I have known many women who have left decent, loving husbands. To me, it is the saddest trend at a time of many sad and disturbing cultural trends. Some of these women have left their husbands with other men in mind and others have left for the simple joy of living a life of romantic possibility. Indeed, their divorces seem to be the most romantic acts of their lives. By divorcing, they see themselves as moving toward good, not simply away from a marriage that has disappointed them (and having such high expectations of marriage, women are so easily disappointed.) Many of these women remind me in some ways of Mrs. Minder. She was pleasant and good-natured, not at all the sort of person you would suspect of treachery. I will never forget the memory of her walking up the aisle of the church on the day of her husband’s funeral with all her children weeping and clutching at her knees. It was a terrible sight. She too seemed a victim of her own innocence, someone entirely unprepared for her own illicit impulses. She was dramatically different in one respect from many women today. If Mr. Minder had lived, I am confident she never would have left him and the affair would have ended.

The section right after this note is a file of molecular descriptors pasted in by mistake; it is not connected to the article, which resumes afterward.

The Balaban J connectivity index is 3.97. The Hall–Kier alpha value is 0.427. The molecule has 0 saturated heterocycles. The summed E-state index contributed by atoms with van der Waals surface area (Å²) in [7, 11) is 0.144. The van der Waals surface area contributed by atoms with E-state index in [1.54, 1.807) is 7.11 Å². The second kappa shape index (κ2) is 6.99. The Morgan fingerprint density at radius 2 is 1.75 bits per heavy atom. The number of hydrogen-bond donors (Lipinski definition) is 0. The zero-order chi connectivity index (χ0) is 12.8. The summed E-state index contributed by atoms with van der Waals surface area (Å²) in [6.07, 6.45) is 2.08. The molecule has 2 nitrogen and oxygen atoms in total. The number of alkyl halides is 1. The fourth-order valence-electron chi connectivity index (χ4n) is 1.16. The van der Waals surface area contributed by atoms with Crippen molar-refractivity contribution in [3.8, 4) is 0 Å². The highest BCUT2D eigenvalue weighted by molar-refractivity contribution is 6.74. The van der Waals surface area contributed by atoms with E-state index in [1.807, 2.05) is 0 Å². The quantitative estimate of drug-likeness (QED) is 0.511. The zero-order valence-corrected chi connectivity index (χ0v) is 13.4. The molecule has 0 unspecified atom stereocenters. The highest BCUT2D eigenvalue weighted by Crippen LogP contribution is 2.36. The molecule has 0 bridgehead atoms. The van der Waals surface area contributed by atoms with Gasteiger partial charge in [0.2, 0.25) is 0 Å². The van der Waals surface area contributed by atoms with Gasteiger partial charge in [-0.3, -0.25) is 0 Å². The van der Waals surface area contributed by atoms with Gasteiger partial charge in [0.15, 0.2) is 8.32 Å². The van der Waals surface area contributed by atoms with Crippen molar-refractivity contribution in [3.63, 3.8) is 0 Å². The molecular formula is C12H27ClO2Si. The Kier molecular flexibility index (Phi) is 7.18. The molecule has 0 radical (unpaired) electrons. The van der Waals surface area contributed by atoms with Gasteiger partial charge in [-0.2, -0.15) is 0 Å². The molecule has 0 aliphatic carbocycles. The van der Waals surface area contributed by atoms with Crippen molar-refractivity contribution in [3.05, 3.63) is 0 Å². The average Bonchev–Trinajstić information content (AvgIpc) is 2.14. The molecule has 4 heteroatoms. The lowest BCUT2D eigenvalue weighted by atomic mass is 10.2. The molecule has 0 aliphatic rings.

Michelle Langley in her book Women’s Infidelity takes a long look at the phenomenon at a time when women, unlike Mrs. Minder, readily divorce. She believes many of these divorces are caused by a combination of guilt, insensitivity and ignorance on the part of women. She writes:

…. young females are conditioned to believe that they are naturally monogamous and they carry this belief with them throughout their lifetimes. So when women experience feelings that deviate from this belief, particularly after they are married, those feelings can cause enormous internal conflict. Many women resolve the dilemma by dissolving their marriages.

Some women find it easier to think they married the wrong guy than to see themselves as some sort of shameful freak of nature. Their erroneous belief in a monogamous predisposition prevents them from becoming aware of their natural sexual tendencies in the first place. This unawareness can cause a chain reaction that ultimately destroys their marriages.

Langley makes many keen observations on the subject. She is a feminist with sympathies toward the enemy. I don’t agree with many of  her points and was offended by her crude language. She also seems oblivious to the effect of adultery on children and has a casual attitude toward divorce. But, she makes some stunningly on-target observations about how women have become free to express their basest instincts: